John Berry, of Forbes, makes a pretty good case for more Fed oversight of I-banks. From Economist’s View:
Federal Reserve examiners now are operating inside the nation’s biggest investment banks, and by all accounts the banks are happy to have them looking over their shoulders.
In a world of tight liquidity and shaken confidence, the Fed presence gives valuable reassurance to counterparties that the investment banks, at least the ones that are primary dealers in government securities, are creditworthy.
But the Primary Dealer Credit Facility … was created under a provision of the Federal Reserve Act applicable only in an emergency. Eventually, the crisis will pass, and when it’s over, ”we will have to take this window back,” Fed Chairman Ben S. Bernanke told a Senate Banking Committee…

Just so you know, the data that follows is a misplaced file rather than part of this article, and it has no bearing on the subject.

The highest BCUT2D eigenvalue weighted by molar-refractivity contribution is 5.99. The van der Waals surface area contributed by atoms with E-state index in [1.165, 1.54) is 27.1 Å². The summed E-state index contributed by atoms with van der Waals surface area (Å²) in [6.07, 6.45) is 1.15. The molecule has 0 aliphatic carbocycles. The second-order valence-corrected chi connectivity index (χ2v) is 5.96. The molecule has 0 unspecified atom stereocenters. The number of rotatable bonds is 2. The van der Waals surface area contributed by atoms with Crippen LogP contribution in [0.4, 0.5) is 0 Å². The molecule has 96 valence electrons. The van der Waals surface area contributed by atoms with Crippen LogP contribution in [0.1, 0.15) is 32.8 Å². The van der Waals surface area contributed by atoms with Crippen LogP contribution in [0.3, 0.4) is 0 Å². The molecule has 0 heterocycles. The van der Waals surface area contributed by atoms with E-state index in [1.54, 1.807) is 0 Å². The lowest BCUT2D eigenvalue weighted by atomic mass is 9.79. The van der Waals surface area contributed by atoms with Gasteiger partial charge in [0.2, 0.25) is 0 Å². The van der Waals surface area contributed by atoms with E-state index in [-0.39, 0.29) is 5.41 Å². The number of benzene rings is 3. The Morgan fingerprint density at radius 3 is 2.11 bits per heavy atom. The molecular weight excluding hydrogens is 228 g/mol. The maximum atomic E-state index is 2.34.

Congress ought not to let that happen. … First, the major investment banks have become much too important in the financial system not to have access to the Fed in its role as a lender of last resort.
Second, the Securities and Exchange Commission, the investment banks’ primary regulator, simply doesn’t have the expertise to oversee the banks’ financial activities and their safety and soundness
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